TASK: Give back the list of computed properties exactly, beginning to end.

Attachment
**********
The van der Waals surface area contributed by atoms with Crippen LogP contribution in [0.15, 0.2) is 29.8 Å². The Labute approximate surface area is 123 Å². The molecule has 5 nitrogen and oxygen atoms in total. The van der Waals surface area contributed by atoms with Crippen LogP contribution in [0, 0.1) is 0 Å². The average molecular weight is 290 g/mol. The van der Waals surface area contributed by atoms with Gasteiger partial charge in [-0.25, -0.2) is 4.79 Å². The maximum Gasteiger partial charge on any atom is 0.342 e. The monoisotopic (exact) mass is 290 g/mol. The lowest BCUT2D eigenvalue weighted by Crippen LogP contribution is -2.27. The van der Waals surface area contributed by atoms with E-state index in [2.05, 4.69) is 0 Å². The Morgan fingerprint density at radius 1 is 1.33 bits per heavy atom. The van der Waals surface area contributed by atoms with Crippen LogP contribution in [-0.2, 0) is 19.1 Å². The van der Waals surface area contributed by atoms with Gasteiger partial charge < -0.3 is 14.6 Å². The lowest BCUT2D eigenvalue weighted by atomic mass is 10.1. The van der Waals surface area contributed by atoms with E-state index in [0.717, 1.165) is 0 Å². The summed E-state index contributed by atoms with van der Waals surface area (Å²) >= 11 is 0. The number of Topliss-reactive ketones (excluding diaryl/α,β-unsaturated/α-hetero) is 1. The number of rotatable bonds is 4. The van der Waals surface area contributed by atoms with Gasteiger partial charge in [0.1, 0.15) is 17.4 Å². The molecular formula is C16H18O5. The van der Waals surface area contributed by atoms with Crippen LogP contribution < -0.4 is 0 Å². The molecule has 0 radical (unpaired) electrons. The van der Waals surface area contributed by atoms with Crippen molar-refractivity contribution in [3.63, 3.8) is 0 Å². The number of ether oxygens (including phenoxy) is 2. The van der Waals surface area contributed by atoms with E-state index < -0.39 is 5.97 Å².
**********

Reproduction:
The van der Waals surface area contributed by atoms with Crippen LogP contribution in [0.15, 0.2) is 29.8 Å². The Labute approximate surface area is 123 Å². The molecule has 5 nitrogen and oxygen atoms in total. The van der Waals surface area contributed by atoms with Crippen LogP contribution in [0, 0.1) is 0 Å². The average molecular weight is 290 g/mol. The van der Waals surface area contributed by atoms with Gasteiger partial charge in [-0.25, -0.2) is 4.79 Å². The maximum Gasteiger partial charge on any atom is 0.342 e. The monoisotopic (exact) mass is 290 g/mol. The lowest BCUT2D eigenvalue weighted by Crippen LogP contribution is -2.27. The van der Waals surface area contributed by atoms with E-state index in [2.05, 4.69) is 0 Å². The Morgan fingerprint density at radius 1 is 1.33 bits per heavy atom. The van der Waals surface area contributed by atoms with Crippen LogP contribution in [-0.2, 0) is 19.1 Å². The van der Waals surface area contributed by atoms with Gasteiger partial charge < -0.3 is 14.6 Å². The lowest BCUT2D eigenvalue weighted by atomic mass is 10.1. The van der Waals surface area contributed by atoms with E-state index in [0.717, 1.165) is 0 Å². The summed E-state index contributed by atoms with van der Waals surface area (Å²) >= 11 is 0. The number of Topliss-reactive ketones (excluding diaryl/α,β-unsaturated/α-hetero) is 1. The number of rotatable bonds is 4. The van der Waals surface area contributed by atoms with Gasteiger partial charge in [0.1, 0.15) is 17.4 Å². The molecular formula is C16H18O5. The van der Waals surface area contributed by atoms with Crippen LogP contribution < -0.4 is 0 Å². The molecule has 0 radical (unpaired) electrons. The van der Waals surface area contributed by atoms with Crippen molar-refractivity contribution in [3.63, 3.8) is 0 Å². The number of ether oxygens (including phenoxy) is 2. The van der Waals surface area contributed by atoms with E-state index < -0.39 is 5.97 Å².